Under a proposed California law attempting to save local journalism, big tech firms like Google and Meta may soon be required to pay media organizations for posting and using their news content.
Bipartisan backing helped the bill pass Tuesday’s critical Assembly Judiciary Committee hearing. If it becomes law, Google and Meta must divide their advertising revenue from news and other reported material with California media companies.
An arbitration procedure would be used to decide the sum.
The bill’s proponents said it would act as a “lifeline” for regional media outlets whose advertising earnings have plummeted in digital media.
Trade associations and specific press organizations were among the legislation’s detractors who claimed it would amount to an unprecedented mandate and violate the First Amendment.
According to the proposed legislation, local news organizations must receive at least 70% of their earnings to assist in covering the salaries of reporters.
Additionally, big tech firms would be prohibited from ostracizing news organizations by removing their content from their platforms in retaliation for charging a fee.
Assemblymember Buffy Wicks of Oakland, the bill’s creator, said during the hearing on Tuesday that “community news outlets have been downsized and closing at an alarming rate” as news consumption has shifted online.
The Democrat claimed over 100 news organizations had left California in the last ten years.
She noted that her bill is supported by significant journalism unions like the News Media Alliance and Media Guild of the West, representing The Los Angeles Times and other newsrooms.
“The dominant type platforms, both search engines and social networks, have such unrivaled market power that newsrooms are coerced to share the content they produce, which tech companies sell advertising against for almost no compensation in return,” she said.
However, opponents of the legislation claimed that because it requires online platforms to publish content from all news organizations, the law is unconstitutional.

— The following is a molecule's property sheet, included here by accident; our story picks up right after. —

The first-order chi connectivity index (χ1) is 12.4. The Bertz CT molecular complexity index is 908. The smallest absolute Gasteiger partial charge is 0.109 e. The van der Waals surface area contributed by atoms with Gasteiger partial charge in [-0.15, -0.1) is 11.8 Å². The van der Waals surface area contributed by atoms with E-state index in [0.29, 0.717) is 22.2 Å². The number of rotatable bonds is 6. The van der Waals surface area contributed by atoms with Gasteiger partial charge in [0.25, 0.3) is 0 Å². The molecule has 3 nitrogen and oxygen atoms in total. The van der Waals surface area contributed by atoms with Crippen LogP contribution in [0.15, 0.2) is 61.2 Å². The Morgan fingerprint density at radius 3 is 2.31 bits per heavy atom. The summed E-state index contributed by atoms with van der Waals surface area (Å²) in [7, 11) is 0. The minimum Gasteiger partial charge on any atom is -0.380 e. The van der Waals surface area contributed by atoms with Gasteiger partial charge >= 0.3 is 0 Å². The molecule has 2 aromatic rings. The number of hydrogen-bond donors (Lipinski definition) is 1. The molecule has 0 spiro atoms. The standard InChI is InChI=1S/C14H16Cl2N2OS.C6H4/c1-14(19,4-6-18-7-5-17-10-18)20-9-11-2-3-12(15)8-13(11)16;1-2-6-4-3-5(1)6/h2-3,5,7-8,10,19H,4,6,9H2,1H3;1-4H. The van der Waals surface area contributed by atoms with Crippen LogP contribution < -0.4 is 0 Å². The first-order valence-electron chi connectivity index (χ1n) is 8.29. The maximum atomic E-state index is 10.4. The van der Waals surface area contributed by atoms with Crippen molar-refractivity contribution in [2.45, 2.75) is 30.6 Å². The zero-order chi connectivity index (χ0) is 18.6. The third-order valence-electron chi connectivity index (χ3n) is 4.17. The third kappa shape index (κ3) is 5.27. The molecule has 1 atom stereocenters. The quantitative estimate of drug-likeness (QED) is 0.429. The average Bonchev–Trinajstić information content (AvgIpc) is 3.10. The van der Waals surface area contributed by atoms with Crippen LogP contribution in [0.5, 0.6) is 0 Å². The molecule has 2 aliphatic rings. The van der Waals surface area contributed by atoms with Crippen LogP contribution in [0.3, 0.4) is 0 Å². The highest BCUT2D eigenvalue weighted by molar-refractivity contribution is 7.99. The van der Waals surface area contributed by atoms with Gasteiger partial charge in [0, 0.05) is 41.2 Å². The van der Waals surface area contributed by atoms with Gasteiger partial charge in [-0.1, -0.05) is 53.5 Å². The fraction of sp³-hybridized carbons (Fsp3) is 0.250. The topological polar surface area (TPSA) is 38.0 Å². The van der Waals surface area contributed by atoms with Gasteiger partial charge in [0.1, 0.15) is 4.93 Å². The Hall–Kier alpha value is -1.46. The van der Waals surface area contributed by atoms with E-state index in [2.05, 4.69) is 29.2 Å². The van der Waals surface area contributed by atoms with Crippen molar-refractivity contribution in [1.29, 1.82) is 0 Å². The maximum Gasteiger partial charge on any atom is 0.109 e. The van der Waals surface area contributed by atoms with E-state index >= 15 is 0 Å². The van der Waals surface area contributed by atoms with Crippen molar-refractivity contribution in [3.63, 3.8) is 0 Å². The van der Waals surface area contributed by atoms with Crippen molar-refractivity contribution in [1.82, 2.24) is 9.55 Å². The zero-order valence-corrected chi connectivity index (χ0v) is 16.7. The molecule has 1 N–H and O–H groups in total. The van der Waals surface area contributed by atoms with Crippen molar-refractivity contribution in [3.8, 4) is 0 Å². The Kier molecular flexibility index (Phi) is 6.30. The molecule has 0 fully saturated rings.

According to a spokesman of the Electronic Frontier Foundation, it would also encourage clickbait content and restrict Google’s and Meta’s capacity to combat misinformation on their platforms because it might be interpreted as revenge.
The bill is “fundamentally flawed” and wasn’t crafted with tiny newsrooms in mind, said Chris Krewson, executive director of LION Publishers, a national news organization representing more than 450 independent newsrooms.
He said the plan would primarily help media conglomerates and hedge funds that have decimated local newsrooms over the past three decades.
His association represents over 50 local newsrooms in California, 80% employing five or fewer journalists. He said most of those news organizations wouldn’t qualify for the benefits.
In an interview on Tuesday, Krewson said, “I applaud the lawmaker for getting bipartisan support on this.” However, this is outdated.
LION Publishers has received at least $1 million in funding from Meta over the past two years, but Krewson insisted he isn’t advocating on the tech company’s behalf.
Attempts to support regional news organizations have been made in several countries, including the United States, Australia, and Canada, with varying degrees of success.
Australia passed a law in 2021 that led to $140 million in payments from Google and Facebook to news organizations last year.
Similar initiatives are being pushed for in the United States as well. In March, a bill previously introduced but rejected by Congress would have allowed news organizations to bargain an advertising rate with tech behemoths like Google.